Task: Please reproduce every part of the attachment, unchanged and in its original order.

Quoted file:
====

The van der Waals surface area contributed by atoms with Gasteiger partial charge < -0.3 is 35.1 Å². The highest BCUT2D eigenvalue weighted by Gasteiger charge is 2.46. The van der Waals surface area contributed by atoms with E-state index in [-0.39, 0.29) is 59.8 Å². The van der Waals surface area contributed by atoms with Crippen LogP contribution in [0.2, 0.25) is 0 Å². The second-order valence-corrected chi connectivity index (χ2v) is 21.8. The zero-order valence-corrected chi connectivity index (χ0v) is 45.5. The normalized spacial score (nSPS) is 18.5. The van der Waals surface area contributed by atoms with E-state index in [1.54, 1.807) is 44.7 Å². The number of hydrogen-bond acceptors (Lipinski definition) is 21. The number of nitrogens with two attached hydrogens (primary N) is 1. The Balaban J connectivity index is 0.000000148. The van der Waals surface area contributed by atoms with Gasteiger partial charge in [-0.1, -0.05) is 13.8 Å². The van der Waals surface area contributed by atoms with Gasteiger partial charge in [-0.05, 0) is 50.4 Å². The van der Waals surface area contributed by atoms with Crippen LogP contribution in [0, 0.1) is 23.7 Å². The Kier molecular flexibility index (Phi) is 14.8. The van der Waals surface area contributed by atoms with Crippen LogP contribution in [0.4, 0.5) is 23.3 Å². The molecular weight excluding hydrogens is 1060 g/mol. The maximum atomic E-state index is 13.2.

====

The van der Waals surface area contributed by atoms with Gasteiger partial charge < -0.3 is 35.1 Å². The highest BCUT2D eigenvalue weighted by Gasteiger charge is 2.46. The van der Waals surface area contributed by atoms with E-state index in [-0.39, 0.29) is 59.8 Å². The van der Waals surface area contributed by atoms with Crippen LogP contribution in [0.2, 0.25) is 0 Å². The second-order valence-corrected chi connectivity index (χ2v) is 21.8. The zero-order valence-corrected chi connectivity index (χ0v) is 45.5. The normalized spacial score (nSPS) is 18.5. The van der Waals surface area contributed by atoms with E-state index in [1.54, 1.807) is 44.7 Å². The number of hydrogen-bond acceptors (Lipinski definition) is 21. The number of nitrogens with two attached hydrogens (primary N) is 1. The Balaban J connectivity index is 0.000000148. The van der Waals surface area contributed by atoms with Gasteiger partial charge in [-0.1, -0.05) is 13.8 Å². The van der Waals surface area contributed by atoms with Gasteiger partial charge in [-0.05, 0) is 50.4 Å². The van der Waals surface area contributed by atoms with Crippen LogP contribution in [0, 0.1) is 23.7 Å². The Kier molecular flexibility index (Phi) is 14.8. The van der Waals surface area contributed by atoms with Crippen LogP contribution in [0.4, 0.5) is 23.3 Å². The molecular weight excluding hydrogens is 1060 g/mol. The maximum atomic E-state index is 13.2.